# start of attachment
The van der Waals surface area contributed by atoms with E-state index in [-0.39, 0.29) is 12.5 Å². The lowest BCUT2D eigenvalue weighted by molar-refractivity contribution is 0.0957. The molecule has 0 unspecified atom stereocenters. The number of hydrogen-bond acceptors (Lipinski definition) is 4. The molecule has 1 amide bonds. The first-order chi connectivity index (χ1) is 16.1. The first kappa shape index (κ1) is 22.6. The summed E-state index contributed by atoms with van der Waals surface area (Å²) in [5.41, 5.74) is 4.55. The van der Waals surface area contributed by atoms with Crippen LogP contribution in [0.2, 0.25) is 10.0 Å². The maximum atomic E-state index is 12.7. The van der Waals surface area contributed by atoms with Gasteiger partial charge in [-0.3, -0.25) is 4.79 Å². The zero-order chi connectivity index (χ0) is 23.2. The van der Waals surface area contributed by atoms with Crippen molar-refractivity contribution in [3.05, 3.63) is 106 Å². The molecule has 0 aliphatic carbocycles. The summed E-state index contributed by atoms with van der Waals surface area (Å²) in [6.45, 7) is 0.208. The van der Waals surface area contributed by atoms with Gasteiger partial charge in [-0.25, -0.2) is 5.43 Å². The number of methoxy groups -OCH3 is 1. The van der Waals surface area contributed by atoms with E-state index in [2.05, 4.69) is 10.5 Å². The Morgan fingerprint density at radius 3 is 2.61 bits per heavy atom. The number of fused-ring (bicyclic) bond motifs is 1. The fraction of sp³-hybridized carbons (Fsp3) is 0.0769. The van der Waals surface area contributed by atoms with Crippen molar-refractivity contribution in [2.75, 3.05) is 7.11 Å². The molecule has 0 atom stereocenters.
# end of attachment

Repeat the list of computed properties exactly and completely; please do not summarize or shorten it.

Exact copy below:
The van der Waals surface area contributed by atoms with E-state index in [-0.39, 0.29) is 12.5 Å². The lowest BCUT2D eigenvalue weighted by molar-refractivity contribution is 0.0957. The molecule has 0 unspecified atom stereocenters. The number of hydrogen-bond acceptors (Lipinski definition) is 4. The molecule has 1 amide bonds. The first-order chi connectivity index (χ1) is 16.1. The first kappa shape index (κ1) is 22.6. The summed E-state index contributed by atoms with van der Waals surface area (Å²) in [5.41, 5.74) is 4.55. The van der Waals surface area contributed by atoms with Crippen LogP contribution in [0.2, 0.25) is 10.0 Å². The maximum atomic E-state index is 12.7. The van der Waals surface area contributed by atoms with Gasteiger partial charge in [-0.3, -0.25) is 4.79 Å². The zero-order chi connectivity index (χ0) is 23.2. The van der Waals surface area contributed by atoms with Crippen molar-refractivity contribution in [3.05, 3.63) is 106 Å². The molecule has 0 aliphatic carbocycles. The summed E-state index contributed by atoms with van der Waals surface area (Å²) in [6.45, 7) is 0.208. The van der Waals surface area contributed by atoms with Gasteiger partial charge in [-0.25, -0.2) is 5.43 Å². The number of methoxy groups -OCH3 is 1. The van der Waals surface area contributed by atoms with E-state index in [2.05, 4.69) is 10.5 Å². The Morgan fingerprint density at radius 3 is 2.61 bits per heavy atom. The number of fused-ring (bicyclic) bond motifs is 1. The fraction of sp³-hybridized carbons (Fsp3) is 0.0769. The van der Waals surface area contributed by atoms with Crippen molar-refractivity contribution in [2.75, 3.05) is 7.11 Å². The molecule has 0 atom stereocenters.